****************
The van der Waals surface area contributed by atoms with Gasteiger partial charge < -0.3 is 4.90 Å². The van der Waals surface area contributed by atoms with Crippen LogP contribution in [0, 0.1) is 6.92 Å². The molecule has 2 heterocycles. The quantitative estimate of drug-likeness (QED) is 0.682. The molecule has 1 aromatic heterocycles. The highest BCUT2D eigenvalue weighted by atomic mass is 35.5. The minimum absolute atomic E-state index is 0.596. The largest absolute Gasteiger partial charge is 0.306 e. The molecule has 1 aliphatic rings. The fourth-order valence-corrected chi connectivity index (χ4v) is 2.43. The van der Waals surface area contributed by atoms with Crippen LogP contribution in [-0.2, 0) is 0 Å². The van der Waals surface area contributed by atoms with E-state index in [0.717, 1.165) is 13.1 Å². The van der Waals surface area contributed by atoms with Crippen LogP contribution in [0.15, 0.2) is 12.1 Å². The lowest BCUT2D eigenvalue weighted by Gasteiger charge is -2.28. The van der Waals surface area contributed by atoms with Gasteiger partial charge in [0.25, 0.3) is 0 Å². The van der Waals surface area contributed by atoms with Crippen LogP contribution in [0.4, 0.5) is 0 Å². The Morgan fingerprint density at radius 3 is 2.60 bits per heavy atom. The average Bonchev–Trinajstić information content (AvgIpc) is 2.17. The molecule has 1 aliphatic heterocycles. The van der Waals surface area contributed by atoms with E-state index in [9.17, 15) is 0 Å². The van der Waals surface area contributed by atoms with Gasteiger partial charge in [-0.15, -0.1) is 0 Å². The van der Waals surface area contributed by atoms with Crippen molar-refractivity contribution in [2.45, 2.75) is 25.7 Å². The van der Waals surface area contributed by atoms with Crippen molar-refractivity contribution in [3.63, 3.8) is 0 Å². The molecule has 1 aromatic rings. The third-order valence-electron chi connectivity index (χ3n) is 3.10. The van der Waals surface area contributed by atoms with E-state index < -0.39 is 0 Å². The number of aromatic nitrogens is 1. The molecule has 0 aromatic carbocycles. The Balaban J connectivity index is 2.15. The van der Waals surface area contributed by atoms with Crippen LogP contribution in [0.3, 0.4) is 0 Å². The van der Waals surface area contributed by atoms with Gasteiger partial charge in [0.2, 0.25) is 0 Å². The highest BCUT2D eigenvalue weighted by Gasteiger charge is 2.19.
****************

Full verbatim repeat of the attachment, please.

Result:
The van der Waals surface area contributed by atoms with Gasteiger partial charge < -0.3 is 4.90 Å². The van der Waals surface area contributed by atoms with Crippen LogP contribution in [0, 0.1) is 6.92 Å². The molecule has 2 heterocycles. The quantitative estimate of drug-likeness (QED) is 0.682. The molecule has 1 aromatic heterocycles. The highest BCUT2D eigenvalue weighted by atomic mass is 35.5. The minimum absolute atomic E-state index is 0.596. The largest absolute Gasteiger partial charge is 0.306 e. The molecule has 1 aliphatic rings. The fourth-order valence-corrected chi connectivity index (χ4v) is 2.43. The van der Waals surface area contributed by atoms with Crippen LogP contribution in [-0.2, 0) is 0 Å². The van der Waals surface area contributed by atoms with E-state index in [0.717, 1.165) is 13.1 Å². The van der Waals surface area contributed by atoms with Crippen LogP contribution in [0.15, 0.2) is 12.1 Å². The lowest BCUT2D eigenvalue weighted by Gasteiger charge is -2.28. The van der Waals surface area contributed by atoms with Gasteiger partial charge in [0.25, 0.3) is 0 Å². The van der Waals surface area contributed by atoms with Crippen LogP contribution in [0.4, 0.5) is 0 Å². The Morgan fingerprint density at radius 3 is 2.60 bits per heavy atom. The average Bonchev–Trinajstić information content (AvgIpc) is 2.17. The molecule has 1 aliphatic heterocycles. The van der Waals surface area contributed by atoms with E-state index in [9.17, 15) is 0 Å². The van der Waals surface area contributed by atoms with Gasteiger partial charge in [-0.15, -0.1) is 0 Å². The van der Waals surface area contributed by atoms with Crippen molar-refractivity contribution in [2.45, 2.75) is 25.7 Å². The van der Waals surface area contributed by atoms with Crippen molar-refractivity contribution in [3.63, 3.8) is 0 Å². The molecule has 1 aromatic rings. The third-order valence-electron chi connectivity index (χ3n) is 3.10. The van der Waals surface area contributed by atoms with E-state index < -0.39 is 0 Å². The number of aromatic nitrogens is 1. The molecule has 0 aromatic carbocycles. The Balaban J connectivity index is 2.15. The van der Waals surface area contributed by atoms with Crippen LogP contribution in [0.3, 0.4) is 0 Å². The van der Waals surface area contributed by atoms with Gasteiger partial charge in [0.2, 0.25) is 0 Å². The highest BCUT2D eigenvalue weighted by Gasteiger charge is 2.19.